UK subprime lender Provident Financial Plc crashed the most on record, its stock plunging over 73%, on what analysts called a “quadruple whammy”: a profit warning forecasting a full-year loss, scrapping its dividend, a regulator probe into its Vanquis Bank unit, and the departure of CEO, the aptly named, Peter Crook. “This is without doubt a disaster,” said Shore Capital’s Gary Greenwood. “Future profit performance will depend on management’s ability to rescue the situation, which is highly uncertain. We expect that further heads will roll.”
As a result, shares of the Bradford, UK-based company dropped more than 73% to 521 pence in London morning trade. The stock is down 82% this year, wiping more than 3 billion pounds from its market value.
In what may be the beginning (of the end) of yet another subprime bubble bursting (we have lost count which one this is), in its second profit warning in two months, the subrime lender said it now expects a “pre-exceptional loss” for the home credit business of between 80 million pounds ($103 million) and 120 million pounds, after previously predicting a 60 million-pound profit. The company also cited further deterioration at its home credit business after a botched roll-out of new technology this year, when it scrapped a more-than-century-old model of self-employed door-to-door agents. Crook, who was CEO for a decade, said in June that many of its 4,500 salesmen and debt collectors quit or stopped working as hard when they were informed they would be replaced by a smaller number of iPad-toting full-time staff, according to Bloomberg.
Meanwhile, the company said the U.K. Financial Conduct Authority is investigating the Vanquis Bank credit-card unit, and the regulator had previously ordered Provident to stop offering a particular repayment product, the company said Tuesday. Provident scrapped its interim dividend and said a full-year payout is also unlikely. Manjit Wolstenholme will temporarily run the firm as executive chairman. Provident said Tuesday that the FCA ordered the company to stop offering “repayment option plans” in April 2016. The products had been contributing about 70 million pounds in revenue a year.
“Given that the FCA investigation has the potential to be material to the company, investors are likely to take the view that this investigation should have been disclosed when it was known,” RBC Capital Markets analyst Peter Lenardos said in a note. “The shares are not investible until greater clarity is received, which may not be until next year,” he said, calling the probe, loss, dividend suspension and CEO’s departure a “quadruple whammy.”
As Bloomberg reports, While Provident didn’t make any mention of the broader U.K. economic environment or Brexit, its profit warning comes as the Bank of England cautions that the nation’s consumer credit market is overheating after years of low interest rates and low defaults bred complacency. Crook had previously said Provident’s business model was more resilient to an economic downturn than the big banks; he was wrong.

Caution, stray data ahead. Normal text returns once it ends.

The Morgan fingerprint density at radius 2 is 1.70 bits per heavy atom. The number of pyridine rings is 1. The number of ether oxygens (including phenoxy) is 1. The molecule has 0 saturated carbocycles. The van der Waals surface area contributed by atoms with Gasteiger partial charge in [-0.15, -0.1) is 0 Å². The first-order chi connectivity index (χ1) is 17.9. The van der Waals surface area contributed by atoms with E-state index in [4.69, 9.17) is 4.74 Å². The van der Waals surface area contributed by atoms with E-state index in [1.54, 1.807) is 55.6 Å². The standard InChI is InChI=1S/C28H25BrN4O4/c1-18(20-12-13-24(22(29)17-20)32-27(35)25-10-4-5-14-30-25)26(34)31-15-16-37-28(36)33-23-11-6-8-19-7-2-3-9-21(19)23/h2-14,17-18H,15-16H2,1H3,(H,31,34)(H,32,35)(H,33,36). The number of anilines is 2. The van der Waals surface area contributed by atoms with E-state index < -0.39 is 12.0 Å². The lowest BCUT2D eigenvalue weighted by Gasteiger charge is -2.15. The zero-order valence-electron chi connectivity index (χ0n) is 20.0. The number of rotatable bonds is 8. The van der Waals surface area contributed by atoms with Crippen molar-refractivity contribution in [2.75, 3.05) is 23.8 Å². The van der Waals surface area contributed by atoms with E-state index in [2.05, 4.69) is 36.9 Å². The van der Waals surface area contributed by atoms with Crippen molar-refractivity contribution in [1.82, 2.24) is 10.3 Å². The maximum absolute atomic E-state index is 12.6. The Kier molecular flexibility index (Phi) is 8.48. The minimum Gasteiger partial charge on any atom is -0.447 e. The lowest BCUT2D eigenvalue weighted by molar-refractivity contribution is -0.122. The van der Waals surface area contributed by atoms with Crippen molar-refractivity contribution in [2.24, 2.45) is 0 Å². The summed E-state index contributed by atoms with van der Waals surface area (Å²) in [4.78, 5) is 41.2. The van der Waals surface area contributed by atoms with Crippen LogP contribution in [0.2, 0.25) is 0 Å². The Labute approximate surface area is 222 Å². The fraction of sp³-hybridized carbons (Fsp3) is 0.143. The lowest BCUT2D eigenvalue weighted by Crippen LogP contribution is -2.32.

Meanwhile, as revenue from its old sales force continues to decline, its new technology isn’t panning out either.
The routing and scheduling software designed to help the 2,500 full-time digital-savvy staff replacing the door-to-door salesmen “has presented some early issues, primarily relating to the integrity of data,” Provident said, while “the prescriptive nature of the new operating model has not allowed sufficient local autonomy to prioritize resource allocation.”
Debt collection performance has fallen to 57 percent this year from 90 percent at the end of 2016, according to the statement. Likewise, weekly sales were running at about 9 million pounds lower in the same period.
Putting the company’s operations in context, Provident serves 2.4 million British customers, many of them unemployed or on
welfare. Extending credit to the working class had been good to
Provident: its stock had tripled over a decade that saw other British
banks collapse or get bailed out in the financial crisis; of course, it has given up most of it back now that the time has come to collect that money.
Ironically, Provident was
started in 1880 by Joshua Waddilove, a philanthropist and social
reformer who saw extending door-to-door credit as a way to alleviate
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Meanwhile, one look at the sellside commentary this morning reveals that virtually everyone thinks this particular subprime lender is about to be New Centuried:
RBC (Peter K Lenardos)
- Expect ongoing substantial losses for shares and “would not be buyers at any price”
- Recent share correction was making RBC warm to Provident; today’s announcement means “shares are not investible until greater clarity is received, which may not be until next year at the earliest”
SHORE CAPITAL (Gary Greenwood)
- Dividend withdrawal and CEO resignation is a “disaster,” and company’s ability to rescue the situation is “highly uncertain at present, making accurate forecasting extremely difficult”
- Sees risk the FCA decides to review sales of Repayment Option Plan product in the period prior to that announced
- Cannot rule out the need for equity issuance and expects “further heads will roll” after CEO departure
- Suspends recommendation (previously buy)
JEFFERIES (Phil Dobbin)
- “Clearly awful news” which will deeply impact the share price
- FCA review adds more uncertainty on top of profit warning for home credit business
- Notes that home credit is a short duration business and will need to see momentum turning soon
LIBERUM (Portia Patel)
- Notes 2016 NAV was 541p and given the uncertainty ahead and suspension of dividends, expects a realistic trading range to be 1x-2x NAV (541p – 1082p)
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